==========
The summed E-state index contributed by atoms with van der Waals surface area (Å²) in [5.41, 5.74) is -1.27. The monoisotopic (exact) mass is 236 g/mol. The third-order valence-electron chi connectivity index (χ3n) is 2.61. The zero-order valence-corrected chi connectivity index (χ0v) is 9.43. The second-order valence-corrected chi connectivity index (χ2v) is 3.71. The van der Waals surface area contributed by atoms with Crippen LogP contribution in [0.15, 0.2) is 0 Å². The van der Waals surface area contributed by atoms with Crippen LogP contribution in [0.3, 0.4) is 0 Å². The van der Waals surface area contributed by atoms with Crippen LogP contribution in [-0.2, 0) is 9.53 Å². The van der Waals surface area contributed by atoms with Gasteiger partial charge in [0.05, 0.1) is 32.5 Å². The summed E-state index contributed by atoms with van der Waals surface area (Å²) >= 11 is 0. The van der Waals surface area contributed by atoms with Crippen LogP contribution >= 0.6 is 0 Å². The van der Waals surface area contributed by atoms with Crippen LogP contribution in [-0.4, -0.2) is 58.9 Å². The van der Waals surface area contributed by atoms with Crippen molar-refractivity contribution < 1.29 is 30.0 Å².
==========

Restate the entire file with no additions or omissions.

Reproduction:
The summed E-state index contributed by atoms with van der Waals surface area (Å²) in [5.41, 5.74) is -1.27. The monoisotopic (exact) mass is 236 g/mol. The third-order valence-electron chi connectivity index (χ3n) is 2.61. The zero-order valence-corrected chi connectivity index (χ0v) is 9.43. The second-order valence-corrected chi connectivity index (χ2v) is 3.71. The van der Waals surface area contributed by atoms with Crippen LogP contribution in [0.15, 0.2) is 0 Å². The van der Waals surface area contributed by atoms with Crippen LogP contribution in [0.3, 0.4) is 0 Å². The van der Waals surface area contributed by atoms with Crippen LogP contribution in [-0.2, 0) is 9.53 Å². The van der Waals surface area contributed by atoms with Gasteiger partial charge in [0.05, 0.1) is 32.5 Å². The summed E-state index contributed by atoms with van der Waals surface area (Å²) >= 11 is 0. The van der Waals surface area contributed by atoms with Crippen LogP contribution >= 0.6 is 0 Å². The van der Waals surface area contributed by atoms with Crippen LogP contribution in [-0.4, -0.2) is 58.9 Å². The van der Waals surface area contributed by atoms with Crippen molar-refractivity contribution < 1.29 is 30.0 Å².